At the request of the companies, the Federal Communications Commission has retracted approval of three wireless devices—two from Handspring Inc. and one from Palm Inc.—but the cat is already out of the bag.
Once a product is approved, information about it is made public on the FCC site. Since the FCC retracted the approval, the information is no longer available on the site, but several news outlets and personal digital assistant fan sites already have posted information about the products.
After the product information had been posted publicly, "they asked if we could defer their grant," said Bruce Franca, acting chief of the FCCs Office of Engineering and Technology, in Washington. "Thats a routine process."
Handsprings future products include two handhelds that incorporate cell phone capabilities, according to letters filed to the FCC from Handspring engineer David Waitt, in Mountain View, Calif.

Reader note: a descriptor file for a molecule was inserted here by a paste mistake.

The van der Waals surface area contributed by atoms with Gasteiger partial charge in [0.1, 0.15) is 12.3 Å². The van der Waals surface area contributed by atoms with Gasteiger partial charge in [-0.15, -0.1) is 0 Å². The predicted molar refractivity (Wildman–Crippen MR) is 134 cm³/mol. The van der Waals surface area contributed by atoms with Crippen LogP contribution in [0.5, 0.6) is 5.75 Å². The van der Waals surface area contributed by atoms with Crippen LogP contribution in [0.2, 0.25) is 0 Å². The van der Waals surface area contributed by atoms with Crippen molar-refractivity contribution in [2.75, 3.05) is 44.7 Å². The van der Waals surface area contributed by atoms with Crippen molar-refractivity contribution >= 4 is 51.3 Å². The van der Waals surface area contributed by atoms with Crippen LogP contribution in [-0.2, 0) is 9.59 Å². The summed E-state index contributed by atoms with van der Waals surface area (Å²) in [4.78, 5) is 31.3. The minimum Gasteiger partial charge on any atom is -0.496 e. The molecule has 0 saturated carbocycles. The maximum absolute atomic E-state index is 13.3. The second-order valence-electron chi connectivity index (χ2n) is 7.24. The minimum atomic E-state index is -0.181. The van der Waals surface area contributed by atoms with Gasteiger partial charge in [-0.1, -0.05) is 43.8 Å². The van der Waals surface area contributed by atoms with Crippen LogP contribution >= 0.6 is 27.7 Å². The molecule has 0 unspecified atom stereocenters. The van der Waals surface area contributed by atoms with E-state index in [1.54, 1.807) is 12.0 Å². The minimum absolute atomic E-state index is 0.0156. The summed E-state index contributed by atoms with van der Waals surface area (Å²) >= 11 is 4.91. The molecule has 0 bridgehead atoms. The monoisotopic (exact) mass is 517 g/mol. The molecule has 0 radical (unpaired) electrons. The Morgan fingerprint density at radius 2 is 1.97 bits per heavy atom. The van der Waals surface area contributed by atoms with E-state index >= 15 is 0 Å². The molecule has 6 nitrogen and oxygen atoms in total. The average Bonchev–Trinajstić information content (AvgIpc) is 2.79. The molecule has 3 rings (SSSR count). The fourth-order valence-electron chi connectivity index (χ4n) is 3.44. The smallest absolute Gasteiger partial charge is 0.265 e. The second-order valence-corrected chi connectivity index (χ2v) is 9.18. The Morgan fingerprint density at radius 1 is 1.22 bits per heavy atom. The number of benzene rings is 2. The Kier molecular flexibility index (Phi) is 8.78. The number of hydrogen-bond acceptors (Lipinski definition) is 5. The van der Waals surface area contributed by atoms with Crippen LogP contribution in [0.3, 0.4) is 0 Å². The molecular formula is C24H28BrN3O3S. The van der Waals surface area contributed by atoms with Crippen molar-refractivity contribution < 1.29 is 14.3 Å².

One device, code-named Manhattan, includes a keyboard for text input and a button that launches Short Message Service messages. The other, code-named Shea, will use Palms Grafitti handwriting recognition program. The cover of each device includes a speaker, flipping up to act as the earpiece for the device, which includes browser and phone capabilities similar to those of Handsprings VisorPhone module, according to documents on the FCC site.
Palms future wireless handheld, the i705, includes the ability to access corporate e-mail, similar to Research In Motion Ltd.s BlackBerry device. CEO Carl Yankowski has hinted about the new device in interviews and keynote speeches throughout the year.
Earlier this year, Palm, of Santa Clara, Calif., had to slash prices on existing products because consumers were awaiting the m505 handheld and werent buying the products that were already on the market.